Comment on: “Dose-effect study of Gelsemium sempervirens in high dilutions on anxiety-related responses in mice” (Magnani P, Conforti A, Zanolin E, Marzotto M and Bellavite P, Psychopharmacology, 2010)
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In a recent article, “Dose-effect study of Gelsemium sempervirens in high dilutions on anxiety-related response in mice” (Psychopharmacology 2010, 210: 533–545), Magnani et al. claimed to provide solid evidence that Gelsemium sempervirens centesimal dilutions have anxiolytic-like effects in ICR-CD1 mice. This was based on the finding that, with a nonlinear relationship, the centesimal (C) dilution of G. sempervirens 5 C, 9 C and 30 C, but not 4 C and 7 C, modified mice behaviour in the Light Dark test. The result was not confirmed in the Open Field test.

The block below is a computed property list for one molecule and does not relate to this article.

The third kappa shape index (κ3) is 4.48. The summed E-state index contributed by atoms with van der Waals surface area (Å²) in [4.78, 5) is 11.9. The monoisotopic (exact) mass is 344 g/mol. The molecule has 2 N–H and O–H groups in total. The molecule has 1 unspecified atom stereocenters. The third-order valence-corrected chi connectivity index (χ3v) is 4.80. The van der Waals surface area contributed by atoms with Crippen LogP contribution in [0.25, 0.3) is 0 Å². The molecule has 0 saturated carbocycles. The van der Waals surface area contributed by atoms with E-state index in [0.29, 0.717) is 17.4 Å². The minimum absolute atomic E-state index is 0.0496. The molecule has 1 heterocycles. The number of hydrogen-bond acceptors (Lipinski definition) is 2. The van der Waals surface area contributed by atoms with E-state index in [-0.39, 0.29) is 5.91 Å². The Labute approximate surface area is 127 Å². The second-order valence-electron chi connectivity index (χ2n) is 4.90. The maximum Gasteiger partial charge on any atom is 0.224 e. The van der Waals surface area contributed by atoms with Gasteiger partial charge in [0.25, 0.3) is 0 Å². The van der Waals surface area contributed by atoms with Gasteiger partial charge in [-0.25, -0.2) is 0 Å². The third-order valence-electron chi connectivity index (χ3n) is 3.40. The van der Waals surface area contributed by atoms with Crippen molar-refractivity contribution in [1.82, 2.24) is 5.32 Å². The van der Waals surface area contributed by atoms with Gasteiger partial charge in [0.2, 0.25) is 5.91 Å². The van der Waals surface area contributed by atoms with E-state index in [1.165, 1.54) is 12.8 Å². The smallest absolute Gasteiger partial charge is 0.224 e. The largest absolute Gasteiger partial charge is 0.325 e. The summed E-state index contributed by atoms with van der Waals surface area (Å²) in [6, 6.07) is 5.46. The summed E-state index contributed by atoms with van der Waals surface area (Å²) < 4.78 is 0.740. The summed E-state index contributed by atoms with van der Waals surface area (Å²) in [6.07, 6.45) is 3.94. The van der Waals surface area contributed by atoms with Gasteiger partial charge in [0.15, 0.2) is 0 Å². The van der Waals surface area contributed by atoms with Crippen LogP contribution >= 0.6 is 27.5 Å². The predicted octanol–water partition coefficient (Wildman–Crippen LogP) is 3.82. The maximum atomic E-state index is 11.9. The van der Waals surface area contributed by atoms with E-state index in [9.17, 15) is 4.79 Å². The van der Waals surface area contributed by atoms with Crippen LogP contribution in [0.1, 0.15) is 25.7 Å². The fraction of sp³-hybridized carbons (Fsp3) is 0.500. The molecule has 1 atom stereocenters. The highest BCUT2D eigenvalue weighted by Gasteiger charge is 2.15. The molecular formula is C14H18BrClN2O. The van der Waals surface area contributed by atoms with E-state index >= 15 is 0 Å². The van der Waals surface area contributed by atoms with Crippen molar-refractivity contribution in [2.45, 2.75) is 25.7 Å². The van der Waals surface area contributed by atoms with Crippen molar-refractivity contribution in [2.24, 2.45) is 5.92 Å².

We want to raise some doubts about the reproducibility of the results and the reliability of protocols used to evaluate mice behaviour.
Reproducibility, the degree of accordance between the results of the same experiment performed independently in the same or different laboratories, is a fundamental prerequisite for acceptance of any experimental evidence. This requirement was not met by the authors, who published another...
KeywordsBuspirone Open Field Test High Dilution Spontaneous Locomotor Activity Conforti
Conflict of interest
The authors declare no conflict of interest.
- Bellavite P, Magnani P, Zanolin E, Conforti A (2009a) Homeopathic doses of Gelsemium sempervirens improve the behavior of mice in response to novel environments. Evidence-Based Complementary and Alternative Medicine 2009 Sep 14 [Epub ahead of print]Google Scholar